Sweet Land Reviews
[font=Century Gothic]"Sweet Land" is a charming and luminous movie with a good cast but sadly the climax is both predictable and contrived. The movie's structure is rather intriguing as its framing sequence is set in not one time period, but two; the 1960's where Inge's husband has died and the present day where Inge's grandson, Lars, now middle-aged considers selling the family land. These two settings set up the major themes of the movie, love and the importance of land, perfectly.(A common refrain is "farming and banking don't go together.") This is love not just in a romantic sense but for all of humanity and all nationalities.(At one point in the past, everybody in this country had an ancestor who came here from somewhere else.) The main setting, the 1920's, is an age of progress(which sadly does not include birth control) for the farmers but also one of economic turbulence. [/font]
The whole movie rest on Elizabeth Reaser as the audience's point of access and pivotal role in the movie (and by the way she does not speak English and none of the farmers speak German including her husband-to-be). She is excellent at conveying her emotions and frustration as an intelligent woman who is trapped by her lack of effective communication and the prejudices of German Americans during WWII. Highly recommended for 3rd generations immigrants who have only heard their grandparents story.
*** This review may contain spoilers ***
Here's a film that aspires to be included in the ranks of European Art Films but unfortunately doesn't quite make the grade. Before we flashback to the main story, we're treated to two "flash forward" scenes: one set in the 60s when the main character, Inge, buries her husband and another scene twenty or so years later when the grandson buries Inge. Instead of getting right into the story which is set in 1920s Minnestoa, we're treated to quite a bit of slow-paced, unnecessary exposition. When we finally do get to the core of the story, where Inge (well played by Elizabeth Reaser) comes to America, we find out little about the personalities of the characters.
Most of the first half of the movie deals with Inge trying to cope with a hostile community where she barely speaks any English (it's not really explained very clearly, but Inge is a mail-order bride from Norway but she's actually German who's been living in Norway). Her husband-to-be Olaf, is a Norwegian-American who is unable to communicate with her in German (it appears that he can speak Norwegian and so can she--well at least I thought I heard her speak some Norwegian during the film) but they choose not to because the town minister insists that she only speak English. So quite unconvincingly, when they are alone, they never converse in Norwegian which would probably help her to learn English a lot faster.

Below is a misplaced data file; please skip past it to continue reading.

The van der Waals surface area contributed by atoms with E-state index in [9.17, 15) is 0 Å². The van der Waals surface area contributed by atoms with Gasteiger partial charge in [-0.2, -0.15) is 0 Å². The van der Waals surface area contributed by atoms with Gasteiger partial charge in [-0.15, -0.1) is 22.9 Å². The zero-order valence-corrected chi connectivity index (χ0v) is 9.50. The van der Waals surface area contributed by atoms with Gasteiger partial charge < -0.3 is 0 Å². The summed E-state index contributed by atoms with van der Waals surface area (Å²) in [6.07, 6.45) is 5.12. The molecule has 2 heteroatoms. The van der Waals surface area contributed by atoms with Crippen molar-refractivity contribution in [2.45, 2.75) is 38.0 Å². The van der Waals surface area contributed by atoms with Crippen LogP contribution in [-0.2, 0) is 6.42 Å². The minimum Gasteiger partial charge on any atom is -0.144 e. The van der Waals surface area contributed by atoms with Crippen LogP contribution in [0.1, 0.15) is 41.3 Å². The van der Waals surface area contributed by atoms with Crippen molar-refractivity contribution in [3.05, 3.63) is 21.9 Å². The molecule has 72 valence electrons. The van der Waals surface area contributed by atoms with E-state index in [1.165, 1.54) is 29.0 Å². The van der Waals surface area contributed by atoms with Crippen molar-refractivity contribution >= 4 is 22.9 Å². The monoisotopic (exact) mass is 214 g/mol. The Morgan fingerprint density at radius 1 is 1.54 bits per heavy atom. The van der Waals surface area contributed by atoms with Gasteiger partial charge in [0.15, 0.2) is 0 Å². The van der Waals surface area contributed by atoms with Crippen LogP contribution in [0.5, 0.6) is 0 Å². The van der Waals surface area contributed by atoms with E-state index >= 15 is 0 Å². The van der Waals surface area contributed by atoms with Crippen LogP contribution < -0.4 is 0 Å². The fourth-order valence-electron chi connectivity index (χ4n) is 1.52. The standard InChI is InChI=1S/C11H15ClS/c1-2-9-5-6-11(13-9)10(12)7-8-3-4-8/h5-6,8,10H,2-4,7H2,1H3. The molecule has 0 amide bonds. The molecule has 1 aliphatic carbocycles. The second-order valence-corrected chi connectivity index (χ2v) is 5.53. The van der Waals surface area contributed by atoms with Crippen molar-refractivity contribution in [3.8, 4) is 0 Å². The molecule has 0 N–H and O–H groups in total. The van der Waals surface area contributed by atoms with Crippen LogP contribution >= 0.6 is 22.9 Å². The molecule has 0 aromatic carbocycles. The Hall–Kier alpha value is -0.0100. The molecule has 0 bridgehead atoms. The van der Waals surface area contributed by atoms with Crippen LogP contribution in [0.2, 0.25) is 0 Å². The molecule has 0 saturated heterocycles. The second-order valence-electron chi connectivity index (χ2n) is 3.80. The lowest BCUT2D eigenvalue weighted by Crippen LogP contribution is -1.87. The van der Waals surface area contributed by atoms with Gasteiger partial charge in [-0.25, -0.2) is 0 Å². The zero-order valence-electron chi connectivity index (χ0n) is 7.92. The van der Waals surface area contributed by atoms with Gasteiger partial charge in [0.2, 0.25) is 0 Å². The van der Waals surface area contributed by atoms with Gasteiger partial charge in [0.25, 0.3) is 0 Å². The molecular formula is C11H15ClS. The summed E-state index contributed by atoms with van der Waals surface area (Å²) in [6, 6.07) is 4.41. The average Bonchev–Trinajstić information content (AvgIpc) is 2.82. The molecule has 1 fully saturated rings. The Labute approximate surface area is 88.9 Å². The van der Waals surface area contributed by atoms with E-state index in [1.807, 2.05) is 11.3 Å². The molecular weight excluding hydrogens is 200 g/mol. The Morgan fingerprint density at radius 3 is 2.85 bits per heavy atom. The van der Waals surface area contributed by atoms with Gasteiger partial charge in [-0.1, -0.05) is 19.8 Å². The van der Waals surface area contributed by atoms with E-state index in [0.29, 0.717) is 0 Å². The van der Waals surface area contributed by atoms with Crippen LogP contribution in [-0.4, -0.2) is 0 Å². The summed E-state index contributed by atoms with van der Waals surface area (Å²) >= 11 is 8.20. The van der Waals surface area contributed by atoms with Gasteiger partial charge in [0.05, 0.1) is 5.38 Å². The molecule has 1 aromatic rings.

Reaser does a good job at showing how difficult it is learning a new language and there are some scenes that are fairly compelling as Inge and her hard-working farmer-husband learn to love each other. But beyond that what do we find out about the characters in this film? Well there's Olaf, who's a bit of a Stoic but also a real good guy who saves his best friend's farm by bidding for it at an auction (even though he doesn't have the money!). And of course there's the minister, who is caught up in the anti-German hysteria of the day and gives Inge a real hard time. But of course, he's really not such a bad guy after all because eventually he inexplicably comes to accept her. And in fact, all the neighbors, who at first appear as though they're going to start a witch-hunt against Olaf and his potential bride, suddenly have a change of heart and actually give Olaf the cash to buy his best friend's farm which prevents the family from being evicted.
1920 Minnesota doesn't prove to be much of a bad place after all--not a bad apple amongst the suspicious neighbors who all turn out to collectively have hearts of gold. It's comfortable like a Hallmark Greeting Card but does not bode well for good drama which needs more of a sinister protagonist to keep things interesting. As we step back into 1920, we feel the author only has a superficial sense of what it was like to live back in that time. Oh yes, there's a nice attempt to recreate the look of the period with the old Model-T cars and gramophones but without in-depth characters, the film ultimately proves to be an exercise in sentimental storytelling.